Objective Sleep problems have been linked to increased risk of mortality in the general population. Limited evidence suggests similar relationships among people diagnosed with cancer. The aims of the present study were to investigate the type and rates of sleep problems in advanced cancer patients and examine whether sleep problems are associated with survival. Methods A prospective study of 292 patients with advanced cancers affecting the hepatobiliary and pancreatic systems were administered a battery of questionnaires measuring sociodemographic information, sleep, and depression. Descriptive statistics, ANOVA, Chi-square, Kaplan–Meier survival, and Cox regression analyses were performed to test the aims. Results The majority of patients were male (64%) and the mean age was 62 years (SD = 11). Fifty-nine percent of patients reported poor sleep quality; 43% reported sleeping ≤6 h and 2% ≥10 h; 40% reported sleep latency of 30 min or greater; average sleep efficiency was 80%. Of the 292 patients, 58% reported clinically levels of depression and depressive symptoms were related to shorter sleep duration (p = 0.02). After adjusting for factors known to contribute to survival, a curvilinear relationship was observed between sleep duration and mortality: short and long sleep duration were associated with increased mortality [linear term: hazard ratio (HR) = 0.485, 95% confidence interval (CI) = 0.275–0.857; quadratic term: HR = 1.064, 95% CI = 1.015–1.115]. Conclusions Consistent with findings in the general population, a curvilinear relationship between sleep duration and mortality was observed in advanced cancer patients. The high prevalence of sleep problems and link with mortality warrants routine screening and development of evidence-based treatments for sleep problems in the oncology setting.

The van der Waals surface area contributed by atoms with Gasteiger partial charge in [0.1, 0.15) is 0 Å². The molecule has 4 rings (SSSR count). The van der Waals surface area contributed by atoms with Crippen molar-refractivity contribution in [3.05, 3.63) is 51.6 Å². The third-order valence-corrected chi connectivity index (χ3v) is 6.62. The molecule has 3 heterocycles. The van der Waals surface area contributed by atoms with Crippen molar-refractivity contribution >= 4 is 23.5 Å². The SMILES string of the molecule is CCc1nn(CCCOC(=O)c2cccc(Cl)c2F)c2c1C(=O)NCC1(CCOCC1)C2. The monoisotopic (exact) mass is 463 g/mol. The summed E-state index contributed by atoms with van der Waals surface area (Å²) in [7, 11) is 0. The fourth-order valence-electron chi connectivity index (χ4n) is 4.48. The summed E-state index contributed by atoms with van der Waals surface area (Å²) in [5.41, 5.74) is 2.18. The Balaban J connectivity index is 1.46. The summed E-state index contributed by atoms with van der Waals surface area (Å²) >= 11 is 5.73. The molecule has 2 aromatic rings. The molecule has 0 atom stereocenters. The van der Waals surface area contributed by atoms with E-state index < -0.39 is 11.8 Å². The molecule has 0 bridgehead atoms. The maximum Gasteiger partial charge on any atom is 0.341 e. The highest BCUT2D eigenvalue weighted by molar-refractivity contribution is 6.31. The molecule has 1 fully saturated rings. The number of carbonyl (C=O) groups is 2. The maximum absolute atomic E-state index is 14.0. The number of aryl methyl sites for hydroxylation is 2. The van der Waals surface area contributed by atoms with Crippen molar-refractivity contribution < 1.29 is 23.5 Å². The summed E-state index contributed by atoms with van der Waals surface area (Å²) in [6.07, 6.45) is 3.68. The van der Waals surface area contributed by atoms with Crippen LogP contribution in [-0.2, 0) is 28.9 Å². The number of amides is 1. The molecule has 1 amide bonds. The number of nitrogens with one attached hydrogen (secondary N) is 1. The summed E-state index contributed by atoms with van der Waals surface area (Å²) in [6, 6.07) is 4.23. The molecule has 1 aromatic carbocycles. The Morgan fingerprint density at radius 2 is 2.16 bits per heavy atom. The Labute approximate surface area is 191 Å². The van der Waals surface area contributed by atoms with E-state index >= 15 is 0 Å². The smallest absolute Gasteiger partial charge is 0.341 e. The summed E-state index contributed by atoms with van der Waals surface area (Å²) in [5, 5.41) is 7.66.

- Sleep duration
ASJC Scopus subject areas